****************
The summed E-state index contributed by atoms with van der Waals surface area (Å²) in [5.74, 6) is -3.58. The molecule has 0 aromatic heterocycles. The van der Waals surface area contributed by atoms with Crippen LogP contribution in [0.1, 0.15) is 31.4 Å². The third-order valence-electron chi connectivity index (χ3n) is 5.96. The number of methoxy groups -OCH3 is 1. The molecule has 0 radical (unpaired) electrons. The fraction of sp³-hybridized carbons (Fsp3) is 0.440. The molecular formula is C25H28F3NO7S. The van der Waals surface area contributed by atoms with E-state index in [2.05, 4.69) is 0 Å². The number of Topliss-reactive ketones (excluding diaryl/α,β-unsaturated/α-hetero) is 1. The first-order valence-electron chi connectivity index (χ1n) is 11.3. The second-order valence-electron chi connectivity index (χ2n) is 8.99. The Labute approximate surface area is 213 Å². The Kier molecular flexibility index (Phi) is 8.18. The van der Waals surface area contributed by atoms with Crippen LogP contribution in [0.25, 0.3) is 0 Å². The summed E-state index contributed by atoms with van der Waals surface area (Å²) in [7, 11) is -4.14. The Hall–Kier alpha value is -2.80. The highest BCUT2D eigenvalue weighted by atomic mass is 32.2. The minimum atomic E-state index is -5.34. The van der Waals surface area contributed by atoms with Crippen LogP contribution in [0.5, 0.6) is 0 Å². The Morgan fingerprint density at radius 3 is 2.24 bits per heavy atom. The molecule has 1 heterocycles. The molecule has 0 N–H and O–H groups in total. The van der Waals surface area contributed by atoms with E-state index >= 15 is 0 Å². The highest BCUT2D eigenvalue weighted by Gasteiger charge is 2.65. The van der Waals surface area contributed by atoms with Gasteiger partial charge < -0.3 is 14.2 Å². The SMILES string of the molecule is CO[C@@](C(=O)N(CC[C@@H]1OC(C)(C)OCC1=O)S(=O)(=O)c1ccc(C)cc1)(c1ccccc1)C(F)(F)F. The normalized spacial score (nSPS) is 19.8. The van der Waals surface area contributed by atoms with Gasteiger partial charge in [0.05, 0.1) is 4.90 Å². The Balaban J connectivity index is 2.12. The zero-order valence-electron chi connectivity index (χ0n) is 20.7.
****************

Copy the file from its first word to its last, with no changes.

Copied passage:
The summed E-state index contributed by atoms with van der Waals surface area (Å²) in [5.74, 6) is -3.58. The molecule has 0 aromatic heterocycles. The van der Waals surface area contributed by atoms with Crippen LogP contribution in [0.1, 0.15) is 31.4 Å². The third-order valence-electron chi connectivity index (χ3n) is 5.96. The number of methoxy groups -OCH3 is 1. The molecule has 0 radical (unpaired) electrons. The fraction of sp³-hybridized carbons (Fsp3) is 0.440. The molecular formula is C25H28F3NO7S. The van der Waals surface area contributed by atoms with E-state index in [2.05, 4.69) is 0 Å². The number of Topliss-reactive ketones (excluding diaryl/α,β-unsaturated/α-hetero) is 1. The first-order valence-electron chi connectivity index (χ1n) is 11.3. The second-order valence-electron chi connectivity index (χ2n) is 8.99. The Labute approximate surface area is 213 Å². The Kier molecular flexibility index (Phi) is 8.18. The van der Waals surface area contributed by atoms with Crippen LogP contribution in [0.25, 0.3) is 0 Å². The summed E-state index contributed by atoms with van der Waals surface area (Å²) in [7, 11) is -4.14. The Hall–Kier alpha value is -2.80. The highest BCUT2D eigenvalue weighted by atomic mass is 32.2. The minimum atomic E-state index is -5.34. The van der Waals surface area contributed by atoms with Crippen LogP contribution in [0.5, 0.6) is 0 Å². The Morgan fingerprint density at radius 3 is 2.24 bits per heavy atom. The molecule has 1 heterocycles. The molecule has 0 N–H and O–H groups in total. The van der Waals surface area contributed by atoms with E-state index >= 15 is 0 Å². The highest BCUT2D eigenvalue weighted by Gasteiger charge is 2.65. The van der Waals surface area contributed by atoms with Gasteiger partial charge < -0.3 is 14.2 Å². The SMILES string of the molecule is CO[C@@](C(=O)N(CC[C@@H]1OC(C)(C)OCC1=O)S(=O)(=O)c1ccc(C)cc1)(c1ccccc1)C(F)(F)F. The normalized spacial score (nSPS) is 19.8. The van der Waals surface area contributed by atoms with Gasteiger partial charge in [0.05, 0.1) is 4.90 Å². The Balaban J connectivity index is 2.12. The zero-order valence-electron chi connectivity index (χ0n) is 20.7.